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Snow or no snow, there’s lots of fun at WinterCamp

By Deb Everts 

Lack of snow and lots of mud didn’t stop the fun at Camp Turner’s WinterCamp held Dec. 28 through 30.

Children from all over the region had the opportunity to experience a three-day, overnight camping excursion in the Quaker area of Allegany State Park.

Camp Director John Mann said although the lack of snow prevented the kids from doing a few outdoor activities, including sledding and snowshoeing, there were plenty of other activities to choose from because the staff is well-trained and committed to helping the campers have a great time.

Mann said indoor activities include arts and crafts, music appreciation, darts, ping pong, pool and board games. At Spa Club, the kids do each other’s hair and nails and lip-balm making is very popular. Yoga and Zumba fitness is offered, as well as a Lego Club, a Yule Ball and Mass. Campers can even help out in the kitchen. There are a lot of outdoor sports activities going on including dodgeball, pickleball, “9-Square-in-the-Air,” “Gaga Ball,” volleyball, basketball, court hockey and disc golf.

One favorite outdoor activity is “Games-in-the-Woods,” which is a hide and seek-type game played in the woods. Campers can also participate in nature hikes where they track deer, learn outdoor living skills and survival skills, a night hike, fire building and how to make a campsite, along with different team-building activities.

Another outdoor activity called “Elven Village” takes place in the woods by the creek. Using rocks, branches and other forest materials, the kids go into the woods to make little structures and even entire cities for the imaginary elves who take care of the forest. 

If there is snow, the kids create snow art building snowmen and snow sculptures. Mann said he would like to thank the naturalists at Allegany State Park for loaning them the snowshoes.

According to Mann, the camp’s capacity is 80 kids. This year, 61 attended WinterCamp and this was the first time for about a dozen of the attendees. He said their ages range from 7 to 16 and they come from all over Western New York including Dunkirk, Fredonia, Olean, Bradford, Springville, Tonawanda, Williamsville, Clarence, East Aurora, Orchard Park, Lancaster, Buffalo and other Buffalo areas, as well as nearby Ellicottville, Great Valley and Salamanca.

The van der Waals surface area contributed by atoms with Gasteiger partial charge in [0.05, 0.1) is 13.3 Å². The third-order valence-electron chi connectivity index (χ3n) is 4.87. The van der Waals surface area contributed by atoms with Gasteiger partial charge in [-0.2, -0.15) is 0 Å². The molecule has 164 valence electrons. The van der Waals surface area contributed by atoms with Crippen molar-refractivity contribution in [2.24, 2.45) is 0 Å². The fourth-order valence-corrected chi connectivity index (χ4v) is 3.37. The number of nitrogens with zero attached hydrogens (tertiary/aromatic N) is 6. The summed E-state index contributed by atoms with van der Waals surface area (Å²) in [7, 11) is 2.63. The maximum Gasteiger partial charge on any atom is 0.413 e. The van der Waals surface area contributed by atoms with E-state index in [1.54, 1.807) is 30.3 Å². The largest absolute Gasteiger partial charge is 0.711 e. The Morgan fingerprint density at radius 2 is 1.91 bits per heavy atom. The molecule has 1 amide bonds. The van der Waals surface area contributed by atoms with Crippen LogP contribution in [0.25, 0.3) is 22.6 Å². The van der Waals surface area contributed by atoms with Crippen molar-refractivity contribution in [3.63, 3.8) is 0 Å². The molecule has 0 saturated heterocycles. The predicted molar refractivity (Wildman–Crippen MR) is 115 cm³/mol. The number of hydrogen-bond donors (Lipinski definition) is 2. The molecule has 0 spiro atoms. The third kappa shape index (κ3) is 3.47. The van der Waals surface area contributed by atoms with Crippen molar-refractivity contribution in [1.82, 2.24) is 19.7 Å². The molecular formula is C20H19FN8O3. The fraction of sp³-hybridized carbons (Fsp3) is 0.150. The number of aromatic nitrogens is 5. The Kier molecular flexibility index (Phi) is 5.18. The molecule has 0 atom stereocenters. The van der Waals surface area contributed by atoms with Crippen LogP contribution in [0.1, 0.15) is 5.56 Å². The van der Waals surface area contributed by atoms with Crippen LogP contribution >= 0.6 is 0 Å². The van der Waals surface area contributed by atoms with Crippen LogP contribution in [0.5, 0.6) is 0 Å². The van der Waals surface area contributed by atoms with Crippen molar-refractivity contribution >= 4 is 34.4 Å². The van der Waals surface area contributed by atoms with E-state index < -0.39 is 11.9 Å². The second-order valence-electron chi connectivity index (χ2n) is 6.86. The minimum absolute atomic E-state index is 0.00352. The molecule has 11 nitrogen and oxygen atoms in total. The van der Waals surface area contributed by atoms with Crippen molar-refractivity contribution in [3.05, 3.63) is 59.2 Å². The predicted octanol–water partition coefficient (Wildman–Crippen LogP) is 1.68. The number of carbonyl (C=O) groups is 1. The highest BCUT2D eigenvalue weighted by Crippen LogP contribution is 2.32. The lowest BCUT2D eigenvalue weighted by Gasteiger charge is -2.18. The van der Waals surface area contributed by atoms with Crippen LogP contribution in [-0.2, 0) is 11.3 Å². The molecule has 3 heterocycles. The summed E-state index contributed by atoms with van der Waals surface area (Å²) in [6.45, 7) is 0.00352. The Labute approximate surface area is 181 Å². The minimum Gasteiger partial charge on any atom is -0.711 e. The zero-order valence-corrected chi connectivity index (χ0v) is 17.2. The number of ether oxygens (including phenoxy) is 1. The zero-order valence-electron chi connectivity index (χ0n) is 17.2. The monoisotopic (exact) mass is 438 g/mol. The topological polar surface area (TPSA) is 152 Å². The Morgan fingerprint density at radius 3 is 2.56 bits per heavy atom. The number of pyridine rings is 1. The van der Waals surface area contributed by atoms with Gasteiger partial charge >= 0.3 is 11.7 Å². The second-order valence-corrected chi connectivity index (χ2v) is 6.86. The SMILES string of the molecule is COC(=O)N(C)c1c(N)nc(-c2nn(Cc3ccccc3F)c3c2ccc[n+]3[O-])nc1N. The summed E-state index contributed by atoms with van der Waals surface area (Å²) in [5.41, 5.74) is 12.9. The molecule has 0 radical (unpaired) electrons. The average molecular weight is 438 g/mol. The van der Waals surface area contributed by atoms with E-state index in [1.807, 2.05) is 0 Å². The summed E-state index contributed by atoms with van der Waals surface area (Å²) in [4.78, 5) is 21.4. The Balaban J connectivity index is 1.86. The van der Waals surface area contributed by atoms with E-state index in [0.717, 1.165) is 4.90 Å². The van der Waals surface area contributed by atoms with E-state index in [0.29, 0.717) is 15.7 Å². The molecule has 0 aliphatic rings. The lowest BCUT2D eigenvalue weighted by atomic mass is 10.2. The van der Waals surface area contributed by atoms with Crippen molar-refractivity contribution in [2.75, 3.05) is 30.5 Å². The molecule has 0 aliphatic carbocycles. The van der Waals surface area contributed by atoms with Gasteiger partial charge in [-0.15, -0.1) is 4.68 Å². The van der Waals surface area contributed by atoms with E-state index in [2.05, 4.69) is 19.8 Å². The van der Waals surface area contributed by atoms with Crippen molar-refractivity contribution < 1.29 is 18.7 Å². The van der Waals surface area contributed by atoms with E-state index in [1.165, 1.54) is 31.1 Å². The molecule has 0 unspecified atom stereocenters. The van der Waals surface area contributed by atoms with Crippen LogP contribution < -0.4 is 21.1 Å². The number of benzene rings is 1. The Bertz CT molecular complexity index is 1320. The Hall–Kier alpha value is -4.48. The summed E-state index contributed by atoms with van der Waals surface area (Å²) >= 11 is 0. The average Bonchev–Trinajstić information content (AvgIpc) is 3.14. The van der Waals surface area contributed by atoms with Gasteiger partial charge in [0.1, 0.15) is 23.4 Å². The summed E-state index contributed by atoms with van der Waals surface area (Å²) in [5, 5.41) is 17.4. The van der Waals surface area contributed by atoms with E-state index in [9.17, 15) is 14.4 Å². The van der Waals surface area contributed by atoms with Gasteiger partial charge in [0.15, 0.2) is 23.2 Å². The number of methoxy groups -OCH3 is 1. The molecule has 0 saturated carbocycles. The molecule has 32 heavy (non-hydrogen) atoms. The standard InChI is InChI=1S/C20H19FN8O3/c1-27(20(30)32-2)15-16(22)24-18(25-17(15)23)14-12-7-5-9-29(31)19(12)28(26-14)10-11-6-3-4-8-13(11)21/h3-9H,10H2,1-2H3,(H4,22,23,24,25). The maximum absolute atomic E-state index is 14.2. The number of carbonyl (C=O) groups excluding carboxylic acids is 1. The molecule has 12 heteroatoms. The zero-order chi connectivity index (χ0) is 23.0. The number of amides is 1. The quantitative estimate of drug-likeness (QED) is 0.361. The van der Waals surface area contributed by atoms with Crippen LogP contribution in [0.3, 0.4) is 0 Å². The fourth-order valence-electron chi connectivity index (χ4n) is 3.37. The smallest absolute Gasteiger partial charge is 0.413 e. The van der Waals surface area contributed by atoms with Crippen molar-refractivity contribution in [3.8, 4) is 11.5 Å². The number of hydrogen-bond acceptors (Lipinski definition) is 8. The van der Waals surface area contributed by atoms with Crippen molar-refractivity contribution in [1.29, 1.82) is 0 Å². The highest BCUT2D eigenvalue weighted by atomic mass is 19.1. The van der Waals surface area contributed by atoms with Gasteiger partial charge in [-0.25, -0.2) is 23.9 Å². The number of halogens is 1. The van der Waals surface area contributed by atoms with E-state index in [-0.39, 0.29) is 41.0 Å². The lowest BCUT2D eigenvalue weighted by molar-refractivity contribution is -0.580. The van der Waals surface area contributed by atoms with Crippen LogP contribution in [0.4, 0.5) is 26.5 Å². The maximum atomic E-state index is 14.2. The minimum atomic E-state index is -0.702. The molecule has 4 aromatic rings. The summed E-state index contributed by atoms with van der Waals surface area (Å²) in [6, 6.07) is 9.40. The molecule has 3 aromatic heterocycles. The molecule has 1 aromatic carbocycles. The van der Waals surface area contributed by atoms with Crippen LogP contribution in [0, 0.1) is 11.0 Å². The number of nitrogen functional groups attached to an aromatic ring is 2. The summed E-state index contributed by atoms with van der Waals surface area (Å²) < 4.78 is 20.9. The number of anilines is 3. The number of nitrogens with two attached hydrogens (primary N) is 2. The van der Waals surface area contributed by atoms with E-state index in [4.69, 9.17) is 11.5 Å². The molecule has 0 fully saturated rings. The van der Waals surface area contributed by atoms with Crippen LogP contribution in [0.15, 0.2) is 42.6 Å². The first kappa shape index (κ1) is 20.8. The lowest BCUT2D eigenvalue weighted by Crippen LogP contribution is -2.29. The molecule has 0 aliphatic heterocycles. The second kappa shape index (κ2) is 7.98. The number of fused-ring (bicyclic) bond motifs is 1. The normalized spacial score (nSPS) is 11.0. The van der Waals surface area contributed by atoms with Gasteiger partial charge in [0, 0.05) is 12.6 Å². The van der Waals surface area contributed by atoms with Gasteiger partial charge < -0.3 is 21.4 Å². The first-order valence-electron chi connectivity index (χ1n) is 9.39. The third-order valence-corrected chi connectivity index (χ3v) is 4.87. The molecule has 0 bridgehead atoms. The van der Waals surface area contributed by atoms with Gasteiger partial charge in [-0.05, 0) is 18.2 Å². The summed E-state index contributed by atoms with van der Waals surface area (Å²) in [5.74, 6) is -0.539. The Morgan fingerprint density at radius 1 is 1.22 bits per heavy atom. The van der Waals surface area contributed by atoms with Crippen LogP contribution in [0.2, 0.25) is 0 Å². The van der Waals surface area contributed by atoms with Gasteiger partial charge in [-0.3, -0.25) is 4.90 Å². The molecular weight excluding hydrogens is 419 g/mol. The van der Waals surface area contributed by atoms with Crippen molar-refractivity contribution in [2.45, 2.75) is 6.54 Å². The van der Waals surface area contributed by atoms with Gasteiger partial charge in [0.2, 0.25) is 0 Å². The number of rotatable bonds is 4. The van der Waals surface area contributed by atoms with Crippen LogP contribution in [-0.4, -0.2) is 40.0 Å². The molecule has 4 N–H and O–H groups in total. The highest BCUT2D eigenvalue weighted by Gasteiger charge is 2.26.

Mann said the camp is not only fun, but they try to make it educational as well. He said WinterCamp is a little more laidback compared to the summer program, but it’s still well-structured and supervised. It’s only three days and they try to gear it more toward the younger campers to give them a little taste of summer camp. 

“We want to help kids discover the presence of God in each other, in the staff and in nature,” he said.

ORIGINALLY FROM North Tonawanda, Mann and his wife, Sheryl Soborowski who is also a staff member, live in Great Valley. Mann has been Camp Director for 17 years, but began as a counselor at Camp Turner, in 1983.

Jake Overfield of Orchard Park and Marguerite Mosher of Ransomville were both campers growing up and are now on staff. Overfield, a chemistry teacher at a Buffalo area Catholic school, has been attending both summer and winter camp for eight years and now serves as the camp’s program director.

“I was a camper here for five years, then I got involved because I loved the place, the atmosphere and the nature aspect,” he said.

Mosher, who is in her first year of college as a psychology major, teaches outdoor skills at the camp. She said she was a camper from ages 10 to 16 and Overfield was her counselor for years. When she met all the requirements, he gave her a woodsman test at Fox Fire where she learned her outdoor skills. When she passed, he presented her with the Cap Stone award. 

“It was all survival skills. I had to build a lean-to and sleep in it all night. I had to keep a fire going, so I could light it and relight it with no matches in the morning,” she said. “When Jake got this job as program director, I started running Fox Fire Village in the woods teaching outdoor skills. Now, it’s me who usually runs those tests and gives out some of those awards.” 

Overfield said they had 15 camp counselors at WinterCamp this year. He said many return each year, but some have come back after being off for several years. Mosher said a lot of the older staff can’t come back for a full week during the summer, but they can often take a couple of days off of work during the holidays.

People may wonder what keeps Mann coming back year after year. He said it’s the pride of watching his staff grow up and seeing what they accomplish after they go out in the world. He said some of his staff are at camp for a whole summer or several summers, and that makes a big impact on their lives. He said they make lifetime friendships and they learn a lot of job skills that are transferable to a wide variety of careers. 

“They come to me as young staff members of 16, 17 and 18 years old. They spend three, four or five summers with me. Then they go on and do good in the world,” he said. “Some become teachers, social workers, scientists and entrepreneurs.”

Beginning with Camp Turner’s SummerCamp, the Department of Youth and Young Adult Ministry of the Catholic Diocese of Buffalo has operated the not-for-profit camp since 1923. WinterCamp started about 2004 and is open to all children regardless of religious affiliation, race or gender.

Registration for SummerCamp opens Jan. 21. More details and information can be found online at campturner.com, by email at campturner@gmail.com or by calling 354-4555.

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